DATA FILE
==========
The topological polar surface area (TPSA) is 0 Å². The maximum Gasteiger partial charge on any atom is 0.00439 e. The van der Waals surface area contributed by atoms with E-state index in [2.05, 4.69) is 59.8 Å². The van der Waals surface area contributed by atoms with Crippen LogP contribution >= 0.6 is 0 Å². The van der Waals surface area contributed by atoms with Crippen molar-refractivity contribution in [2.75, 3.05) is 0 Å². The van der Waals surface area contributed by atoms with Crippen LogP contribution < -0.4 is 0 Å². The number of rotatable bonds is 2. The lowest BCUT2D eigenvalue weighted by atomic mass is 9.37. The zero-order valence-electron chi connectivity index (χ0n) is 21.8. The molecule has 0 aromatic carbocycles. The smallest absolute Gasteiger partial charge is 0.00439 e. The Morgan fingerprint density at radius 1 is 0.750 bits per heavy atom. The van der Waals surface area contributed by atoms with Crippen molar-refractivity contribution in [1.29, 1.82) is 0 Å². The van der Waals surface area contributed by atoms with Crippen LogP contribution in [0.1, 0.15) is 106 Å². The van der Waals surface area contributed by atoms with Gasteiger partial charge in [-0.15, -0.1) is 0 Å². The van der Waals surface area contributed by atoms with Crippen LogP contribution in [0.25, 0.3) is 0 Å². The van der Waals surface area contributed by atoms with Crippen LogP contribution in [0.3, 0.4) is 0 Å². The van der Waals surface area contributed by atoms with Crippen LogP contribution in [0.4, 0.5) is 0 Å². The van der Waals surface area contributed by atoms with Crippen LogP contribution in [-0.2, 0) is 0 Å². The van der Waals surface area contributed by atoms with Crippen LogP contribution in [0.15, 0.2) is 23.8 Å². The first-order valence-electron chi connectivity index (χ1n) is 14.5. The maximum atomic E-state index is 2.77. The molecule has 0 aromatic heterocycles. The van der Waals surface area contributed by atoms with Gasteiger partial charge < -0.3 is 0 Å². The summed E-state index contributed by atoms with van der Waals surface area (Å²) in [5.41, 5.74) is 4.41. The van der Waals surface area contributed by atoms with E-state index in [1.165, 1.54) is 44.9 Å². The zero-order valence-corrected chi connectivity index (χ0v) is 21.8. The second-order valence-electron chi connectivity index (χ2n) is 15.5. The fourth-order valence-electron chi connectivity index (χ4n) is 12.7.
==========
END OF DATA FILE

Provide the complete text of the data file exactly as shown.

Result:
The topological polar surface area (TPSA) is 0 Å². The maximum Gasteiger partial charge on any atom is 0.00439 e. The van der Waals surface area contributed by atoms with E-state index in [2.05, 4.69) is 59.8 Å². The van der Waals surface area contributed by atoms with Crippen LogP contribution >= 0.6 is 0 Å². The van der Waals surface area contributed by atoms with Crippen molar-refractivity contribution in [2.75, 3.05) is 0 Å². The van der Waals surface area contributed by atoms with Crippen LogP contribution < -0.4 is 0 Å². The number of rotatable bonds is 2. The lowest BCUT2D eigenvalue weighted by atomic mass is 9.37. The zero-order valence-electron chi connectivity index (χ0n) is 21.8. The molecule has 0 aromatic carbocycles. The smallest absolute Gasteiger partial charge is 0.00439 e. The Morgan fingerprint density at radius 1 is 0.750 bits per heavy atom. The van der Waals surface area contributed by atoms with Crippen molar-refractivity contribution in [1.29, 1.82) is 0 Å². The van der Waals surface area contributed by atoms with Crippen LogP contribution in [0.1, 0.15) is 106 Å². The van der Waals surface area contributed by atoms with Gasteiger partial charge in [-0.15, -0.1) is 0 Å². The van der Waals surface area contributed by atoms with Crippen LogP contribution in [0.25, 0.3) is 0 Å². The van der Waals surface area contributed by atoms with Crippen LogP contribution in [0.3, 0.4) is 0 Å². The van der Waals surface area contributed by atoms with Crippen LogP contribution in [0.4, 0.5) is 0 Å². The van der Waals surface area contributed by atoms with Crippen LogP contribution in [-0.2, 0) is 0 Å². The van der Waals surface area contributed by atoms with Crippen LogP contribution in [0.15, 0.2) is 23.8 Å². The first-order valence-electron chi connectivity index (χ1n) is 14.5. The maximum atomic E-state index is 2.77. The molecule has 0 aromatic heterocycles. The van der Waals surface area contributed by atoms with Gasteiger partial charge < -0.3 is 0 Å². The summed E-state index contributed by atoms with van der Waals surface area (Å²) in [5.41, 5.74) is 4.41. The van der Waals surface area contributed by atoms with E-state index in [1.165, 1.54) is 44.9 Å². The zero-order valence-corrected chi connectivity index (χ0v) is 21.8. The second-order valence-electron chi connectivity index (χ2n) is 15.5. The fourth-order valence-electron chi connectivity index (χ4n) is 12.7.